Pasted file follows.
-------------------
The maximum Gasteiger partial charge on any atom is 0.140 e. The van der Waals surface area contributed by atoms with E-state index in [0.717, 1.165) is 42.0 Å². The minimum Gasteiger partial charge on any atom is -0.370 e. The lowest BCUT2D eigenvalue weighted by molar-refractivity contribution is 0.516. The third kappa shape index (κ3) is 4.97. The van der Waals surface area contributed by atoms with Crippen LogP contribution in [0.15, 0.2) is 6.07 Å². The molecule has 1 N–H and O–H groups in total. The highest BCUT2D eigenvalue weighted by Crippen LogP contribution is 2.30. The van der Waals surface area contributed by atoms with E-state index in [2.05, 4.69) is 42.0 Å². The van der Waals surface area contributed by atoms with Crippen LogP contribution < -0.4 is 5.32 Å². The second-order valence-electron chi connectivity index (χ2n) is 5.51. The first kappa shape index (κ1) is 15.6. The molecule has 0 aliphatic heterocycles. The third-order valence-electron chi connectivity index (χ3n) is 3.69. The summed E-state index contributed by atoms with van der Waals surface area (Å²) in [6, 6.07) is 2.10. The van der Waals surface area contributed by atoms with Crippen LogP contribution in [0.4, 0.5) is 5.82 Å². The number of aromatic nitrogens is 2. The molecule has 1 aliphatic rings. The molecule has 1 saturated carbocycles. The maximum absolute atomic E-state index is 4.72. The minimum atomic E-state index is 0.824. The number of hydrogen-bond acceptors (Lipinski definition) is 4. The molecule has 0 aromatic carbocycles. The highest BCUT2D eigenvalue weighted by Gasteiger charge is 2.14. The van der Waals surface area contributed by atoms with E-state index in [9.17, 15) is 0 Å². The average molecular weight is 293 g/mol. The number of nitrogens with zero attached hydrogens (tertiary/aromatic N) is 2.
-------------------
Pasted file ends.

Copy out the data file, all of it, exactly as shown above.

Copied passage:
The maximum Gasteiger partial charge on any atom is 0.140 e. The van der Waals surface area contributed by atoms with E-state index in [0.717, 1.165) is 42.0 Å². The minimum Gasteiger partial charge on any atom is -0.370 e. The lowest BCUT2D eigenvalue weighted by molar-refractivity contribution is 0.516. The third kappa shape index (κ3) is 4.97. The van der Waals surface area contributed by atoms with Crippen LogP contribution in [0.15, 0.2) is 6.07 Å². The molecule has 1 N–H and O–H groups in total. The highest BCUT2D eigenvalue weighted by Crippen LogP contribution is 2.30. The van der Waals surface area contributed by atoms with E-state index in [2.05, 4.69) is 42.0 Å². The van der Waals surface area contributed by atoms with Crippen LogP contribution < -0.4 is 5.32 Å². The second-order valence-electron chi connectivity index (χ2n) is 5.51. The first kappa shape index (κ1) is 15.6. The molecule has 0 aliphatic heterocycles. The third-order valence-electron chi connectivity index (χ3n) is 3.69. The summed E-state index contributed by atoms with van der Waals surface area (Å²) in [6, 6.07) is 2.10. The van der Waals surface area contributed by atoms with Crippen LogP contribution in [0.4, 0.5) is 5.82 Å². The number of aromatic nitrogens is 2. The molecule has 1 aliphatic rings. The molecule has 1 saturated carbocycles. The maximum absolute atomic E-state index is 4.72. The minimum atomic E-state index is 0.824. The number of hydrogen-bond acceptors (Lipinski definition) is 4. The molecule has 0 aromatic carbocycles. The highest BCUT2D eigenvalue weighted by Gasteiger charge is 2.14. The van der Waals surface area contributed by atoms with E-state index in [9.17, 15) is 0 Å². The average molecular weight is 293 g/mol. The number of nitrogens with zero attached hydrogens (tertiary/aromatic N) is 2.